Story by SPC Alonzo Clark on 09/23/2019Cadets of North Carolina National Guard's Tarheel ChalleNGe Academy (TCA) New London received their diplomas as they walked across the stage September 13, 2019, at the Stanly County Agri-Civic Center in Albemarle, North Carolina.
Cadets went through a military style program for 22-weeks that was divided into two phases: the residential phase and the non-residential phase where the 117 Cadets spent 12 months updating their mentors about their progression.
The academy speaker of the commencement, retired Col. Edward Timmons gave a speech about holding close the values and principles that were taught to them.
"What you do everyday will affect your tomorrow," Timmons said. "It will impact your future."
The honor graduate and Cadet Commander of TCA, Cadet Antony Bou did not plan on participating and said he could n0t imagine the program having such a positive impact on his life.
"Before TCA, really I wasn't going to school because my school became overcrowded and I felt like I was incapable of learning," Bou said. "So I got a job working as a dishwasher, and after months of it, I realize that's not what I wanted to do for the rest of my life, just working a dead-end job."
Bou's mother suggested TCA to him and she believed his attendance would motivate him to better his life.
According to the TCA website, one out of five high school students dropout in North Carolina. Cadet Kyisem Newkirk, Jr. mentioned how he did not make school a priority.
"My situation was not paying attention in school, I would just go to school just to be there," Newkirk said.
Timmons said that of the graduating class, 41% were going to community college, 30% enlisted in the military, 53% would be entering the workforce, 7% are relieved from high school credit recovery, and 17% graduated with honors.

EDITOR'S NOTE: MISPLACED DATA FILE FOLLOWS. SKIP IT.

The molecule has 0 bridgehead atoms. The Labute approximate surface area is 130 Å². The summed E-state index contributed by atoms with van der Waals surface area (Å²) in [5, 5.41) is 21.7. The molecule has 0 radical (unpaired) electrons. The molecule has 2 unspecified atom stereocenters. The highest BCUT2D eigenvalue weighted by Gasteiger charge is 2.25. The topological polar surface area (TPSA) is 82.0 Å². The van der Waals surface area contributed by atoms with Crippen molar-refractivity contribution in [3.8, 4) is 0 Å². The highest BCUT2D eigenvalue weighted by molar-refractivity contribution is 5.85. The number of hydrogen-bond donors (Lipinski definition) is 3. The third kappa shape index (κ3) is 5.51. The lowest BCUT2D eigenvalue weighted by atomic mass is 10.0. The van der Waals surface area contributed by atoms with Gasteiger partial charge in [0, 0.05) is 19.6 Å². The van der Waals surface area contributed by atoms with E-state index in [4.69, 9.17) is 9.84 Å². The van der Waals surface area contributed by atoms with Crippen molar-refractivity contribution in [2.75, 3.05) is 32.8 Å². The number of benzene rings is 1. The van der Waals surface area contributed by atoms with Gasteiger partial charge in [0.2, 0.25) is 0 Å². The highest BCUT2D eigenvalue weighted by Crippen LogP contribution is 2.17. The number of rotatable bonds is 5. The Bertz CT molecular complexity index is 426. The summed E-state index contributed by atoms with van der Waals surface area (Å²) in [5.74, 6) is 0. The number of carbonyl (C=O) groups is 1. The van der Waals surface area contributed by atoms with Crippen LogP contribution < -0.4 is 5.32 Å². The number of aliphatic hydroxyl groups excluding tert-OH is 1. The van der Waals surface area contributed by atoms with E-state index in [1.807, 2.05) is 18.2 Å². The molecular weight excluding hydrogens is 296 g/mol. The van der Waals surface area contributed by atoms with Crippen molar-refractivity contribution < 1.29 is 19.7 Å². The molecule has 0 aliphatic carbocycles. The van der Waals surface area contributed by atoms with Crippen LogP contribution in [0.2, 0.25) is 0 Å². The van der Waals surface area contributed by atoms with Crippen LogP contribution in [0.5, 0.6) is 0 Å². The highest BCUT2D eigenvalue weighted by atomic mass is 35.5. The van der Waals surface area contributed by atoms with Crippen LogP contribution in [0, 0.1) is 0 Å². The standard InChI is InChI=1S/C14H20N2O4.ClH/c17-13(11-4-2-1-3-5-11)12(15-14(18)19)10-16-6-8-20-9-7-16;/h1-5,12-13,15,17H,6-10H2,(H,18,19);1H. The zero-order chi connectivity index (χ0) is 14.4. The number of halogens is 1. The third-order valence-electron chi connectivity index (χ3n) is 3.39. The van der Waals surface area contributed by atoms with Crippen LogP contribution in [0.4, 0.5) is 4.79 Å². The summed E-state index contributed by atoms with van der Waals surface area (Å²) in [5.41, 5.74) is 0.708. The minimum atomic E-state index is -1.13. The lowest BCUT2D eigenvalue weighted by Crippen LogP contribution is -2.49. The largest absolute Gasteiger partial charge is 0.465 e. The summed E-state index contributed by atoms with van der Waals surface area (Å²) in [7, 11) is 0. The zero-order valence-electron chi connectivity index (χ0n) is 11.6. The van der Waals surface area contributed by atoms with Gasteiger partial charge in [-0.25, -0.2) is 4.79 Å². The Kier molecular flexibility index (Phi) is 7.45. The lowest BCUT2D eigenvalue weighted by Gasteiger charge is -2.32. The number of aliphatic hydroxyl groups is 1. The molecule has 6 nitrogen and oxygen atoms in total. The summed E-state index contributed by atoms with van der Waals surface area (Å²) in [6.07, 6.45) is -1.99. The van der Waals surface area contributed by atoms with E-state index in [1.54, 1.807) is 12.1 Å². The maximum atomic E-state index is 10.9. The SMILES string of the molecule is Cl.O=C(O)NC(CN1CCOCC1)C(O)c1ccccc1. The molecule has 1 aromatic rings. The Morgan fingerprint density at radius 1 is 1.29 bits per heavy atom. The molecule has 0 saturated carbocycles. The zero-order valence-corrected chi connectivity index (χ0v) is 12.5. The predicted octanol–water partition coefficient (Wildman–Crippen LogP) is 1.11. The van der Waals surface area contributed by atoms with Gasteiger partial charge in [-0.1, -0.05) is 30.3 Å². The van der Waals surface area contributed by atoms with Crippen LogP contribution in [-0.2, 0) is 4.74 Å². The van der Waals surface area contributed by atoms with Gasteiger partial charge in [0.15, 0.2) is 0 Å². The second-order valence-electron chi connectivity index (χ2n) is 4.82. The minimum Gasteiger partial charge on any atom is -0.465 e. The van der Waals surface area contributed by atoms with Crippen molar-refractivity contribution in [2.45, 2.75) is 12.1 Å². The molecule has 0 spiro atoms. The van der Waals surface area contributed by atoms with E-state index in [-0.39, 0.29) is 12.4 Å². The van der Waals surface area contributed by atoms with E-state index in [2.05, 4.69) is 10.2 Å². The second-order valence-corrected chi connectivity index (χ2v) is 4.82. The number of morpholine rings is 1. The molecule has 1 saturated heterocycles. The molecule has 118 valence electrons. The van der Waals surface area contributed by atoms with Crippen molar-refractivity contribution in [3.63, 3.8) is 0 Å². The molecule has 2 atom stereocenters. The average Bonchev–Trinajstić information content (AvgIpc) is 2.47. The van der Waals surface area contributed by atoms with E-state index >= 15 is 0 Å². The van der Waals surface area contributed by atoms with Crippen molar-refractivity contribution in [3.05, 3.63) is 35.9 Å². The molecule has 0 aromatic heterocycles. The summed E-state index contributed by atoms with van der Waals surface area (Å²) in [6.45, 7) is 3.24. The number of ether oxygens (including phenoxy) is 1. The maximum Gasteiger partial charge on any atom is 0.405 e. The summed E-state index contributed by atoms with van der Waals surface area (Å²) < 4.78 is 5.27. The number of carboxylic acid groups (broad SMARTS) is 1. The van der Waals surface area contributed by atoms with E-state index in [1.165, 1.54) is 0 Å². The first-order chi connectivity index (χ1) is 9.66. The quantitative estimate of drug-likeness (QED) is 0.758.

Newkirk is a part of the 30% who enlisted in the U.S. Marine Corps as a machine-gunner.
Previously, Newkirk failed the entrance military exam, the Armed Services Vocational Aptitude Battery (ASVAB) multiple times shortening his chances of having any opportunities to enlist.
"With the ASVAB, I didn't do well on it at all," Newkirk said. "I've been working on trying to go to the Marine Corps for four years ever since my 8th grade year, but I never did put in the work to do it. I took the ASVAB eight times and the highest I scored was a 15. The next time I took it, I scored a 68."
The program instills teens and drop-outs to be self-disciplined, respectful, and to motivate themselves to the best individuals they can be.
Bou was one of the teens who absorbed all that was taught, and applied it to achieve his goals.
"So I was here and scored insanely high, from a 1.3 GPA to now I am the valedictorian," said Bou.
Bou plans on joining the Navy to work as an aviation mechanic or on a nuclear submarine within the next 5 to 10 years.
Of the 117 graduates, 67% scored above 1000 on the SAT and completed over 10,000 community service hours.
Bou's ended the graduation with his honorary speech leaving words of encouragement to his class.
"Be all you can be. Strive to be all you can be," said Bou.
The North Carolina National Guard currently has 40 ChalleNGe Academy programs in 28 states including Puerto Rico and D.C. TCA began its program in 1994 in Salemburg and in 2015 established the New London campus.